The least is greater
“Jesus said to his disciples: Truly I tell you, among those born of women no one has arisen greater than John the Baptist; yet the least in the kingdom of heaven is greater than he.” (Matthew 11: 11)
Is this a riddle?
When Jesus says that no one greater than John has ever been born he is saying that John’s righteousness and personal holiness exceeds all the prophets of past times.
John’s passion for the Word of God gave him more energy than his diet of locusts and wild honey. It is clear that by sending his disciples to check Jesus out that he may have been wondering if Jesus, on whom he saw the Spirit descend at baptism, was as true as he was to covenant observance.
John’s fierceness and austerity is a striking “attention getter” for the kingdom. But so is Jesus eating and drinking with tax collectors and prostitutes, touching the unclean and relating to foreigners. JB baptises, pouring water for repentance. JC baptises, pouring spirit for transformation. Pouring water represents what we do for the kingdom. Pouring Spirit represents what God does for us: giving the kingdom.
The least in the kingdom represents what God does for us. The greatest, JB, represents what we do for God. Obviously, what is “greater” is what God does. These two greatnessess complement each other.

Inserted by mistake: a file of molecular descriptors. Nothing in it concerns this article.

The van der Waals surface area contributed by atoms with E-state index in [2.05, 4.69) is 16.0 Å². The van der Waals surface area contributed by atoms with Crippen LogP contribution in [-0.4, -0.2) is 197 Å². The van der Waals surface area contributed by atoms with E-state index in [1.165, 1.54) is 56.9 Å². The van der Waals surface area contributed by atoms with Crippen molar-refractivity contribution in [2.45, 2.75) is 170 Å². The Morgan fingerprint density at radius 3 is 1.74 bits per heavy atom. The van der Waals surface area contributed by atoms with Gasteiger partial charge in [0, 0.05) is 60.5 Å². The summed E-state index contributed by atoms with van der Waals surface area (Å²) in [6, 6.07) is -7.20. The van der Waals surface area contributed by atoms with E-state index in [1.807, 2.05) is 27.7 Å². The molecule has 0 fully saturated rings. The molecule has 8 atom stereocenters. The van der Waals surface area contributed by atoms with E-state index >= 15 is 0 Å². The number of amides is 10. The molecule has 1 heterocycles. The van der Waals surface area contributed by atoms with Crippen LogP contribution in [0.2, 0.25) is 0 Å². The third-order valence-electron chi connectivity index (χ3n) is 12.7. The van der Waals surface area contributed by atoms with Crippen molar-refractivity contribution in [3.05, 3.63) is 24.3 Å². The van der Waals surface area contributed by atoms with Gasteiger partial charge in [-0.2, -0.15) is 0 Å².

Contemplative prayer which is so appropriate to Advent helps us appreciate God’s presence in the least likely places in our lives, like silence. By setting our strenuous activity for the kingdom to rest for times of trustful attentive silence we begin to experience a satisfaction that is greater than comes from our prophetic successes for God.
This deeper trustful satisfaction permits us to express covenant fidelity in new and daring ways. By entering relationships with others who we may have regarded with suspicion or contempt as a way of sharing God’s universal love with the stranger.
When the blind recover their sight, the lame walk, lepers are cleansed, the deaf hear and the dead are raised there is something greater at work than heroic human righteousness. God’s Spirit is restoring humanity according to Divine righteousness, or according to Divine mercy.
Experiencing this Divine mercy or righteousness is what accelerates vocational maturity. When we do things right for God and the kingdom our self-esteem goes up and that is great. But when we experience what God does for us our soul-esteem goes up and that is greater. Soul esteem will take you farther into the kingdom and into covenant fidelity because soul esteem generates gratitude.
By Mark Blom, OMI – Vocation Director, OMI Lacombe Canada
To contact Fr. Mark for advice about discernment and vocation direction. He can meet with you by phone to conduct a short vocation assessment to help you find your way. Contact him at firstname.lastname@example.org to arrange for an appointment.